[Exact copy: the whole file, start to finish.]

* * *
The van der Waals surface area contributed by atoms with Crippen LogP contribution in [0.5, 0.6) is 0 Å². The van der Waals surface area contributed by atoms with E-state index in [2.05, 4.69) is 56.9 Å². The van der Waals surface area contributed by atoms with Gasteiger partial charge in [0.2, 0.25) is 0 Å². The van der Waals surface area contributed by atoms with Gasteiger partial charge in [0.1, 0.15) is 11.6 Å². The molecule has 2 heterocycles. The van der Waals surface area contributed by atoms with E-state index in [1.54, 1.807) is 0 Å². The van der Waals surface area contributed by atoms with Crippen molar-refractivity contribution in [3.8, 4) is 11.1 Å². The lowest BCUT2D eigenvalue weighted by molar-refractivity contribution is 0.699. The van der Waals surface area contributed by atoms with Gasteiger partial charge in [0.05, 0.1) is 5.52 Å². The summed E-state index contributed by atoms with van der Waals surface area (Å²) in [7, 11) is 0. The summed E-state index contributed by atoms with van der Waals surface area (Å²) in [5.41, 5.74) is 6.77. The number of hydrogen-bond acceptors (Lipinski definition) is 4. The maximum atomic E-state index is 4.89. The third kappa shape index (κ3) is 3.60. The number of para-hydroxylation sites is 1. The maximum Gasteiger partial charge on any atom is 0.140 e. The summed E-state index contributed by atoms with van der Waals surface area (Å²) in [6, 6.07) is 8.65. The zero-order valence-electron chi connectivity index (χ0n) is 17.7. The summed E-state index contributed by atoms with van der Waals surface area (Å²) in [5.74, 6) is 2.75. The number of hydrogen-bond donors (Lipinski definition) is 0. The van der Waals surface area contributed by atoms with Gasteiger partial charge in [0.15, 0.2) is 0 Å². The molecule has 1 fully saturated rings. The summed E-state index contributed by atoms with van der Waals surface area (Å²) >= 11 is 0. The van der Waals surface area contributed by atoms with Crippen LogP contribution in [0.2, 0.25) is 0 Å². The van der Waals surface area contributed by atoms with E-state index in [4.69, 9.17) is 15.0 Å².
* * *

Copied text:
The van der Waals surface area contributed by atoms with Crippen LogP contribution in [0.5, 0.6) is 0 Å². The van der Waals surface area contributed by atoms with E-state index in [2.05, 4.69) is 56.9 Å². The van der Waals surface area contributed by atoms with Gasteiger partial charge in [0.2, 0.25) is 0 Å². The van der Waals surface area contributed by atoms with Gasteiger partial charge in [0.1, 0.15) is 11.6 Å². The molecule has 2 heterocycles. The van der Waals surface area contributed by atoms with E-state index in [1.54, 1.807) is 0 Å². The van der Waals surface area contributed by atoms with Crippen molar-refractivity contribution in [3.8, 4) is 11.1 Å². The lowest BCUT2D eigenvalue weighted by molar-refractivity contribution is 0.699. The van der Waals surface area contributed by atoms with Gasteiger partial charge in [0.05, 0.1) is 5.52 Å². The summed E-state index contributed by atoms with van der Waals surface area (Å²) in [7, 11) is 0. The summed E-state index contributed by atoms with van der Waals surface area (Å²) in [5.41, 5.74) is 6.77. The number of hydrogen-bond acceptors (Lipinski definition) is 4. The maximum atomic E-state index is 4.89. The third kappa shape index (κ3) is 3.60. The number of para-hydroxylation sites is 1. The maximum Gasteiger partial charge on any atom is 0.140 e. The summed E-state index contributed by atoms with van der Waals surface area (Å²) in [6, 6.07) is 8.65. The zero-order valence-electron chi connectivity index (χ0n) is 17.7. The summed E-state index contributed by atoms with van der Waals surface area (Å²) in [5.74, 6) is 2.75. The number of hydrogen-bond donors (Lipinski definition) is 0. The van der Waals surface area contributed by atoms with Gasteiger partial charge in [0.15, 0.2) is 0 Å². The molecule has 1 fully saturated rings. The summed E-state index contributed by atoms with van der Waals surface area (Å²) >= 11 is 0. The van der Waals surface area contributed by atoms with Crippen LogP contribution in [0.2, 0.25) is 0 Å². The van der Waals surface area contributed by atoms with E-state index in [4.69, 9.17) is 15.0 Å².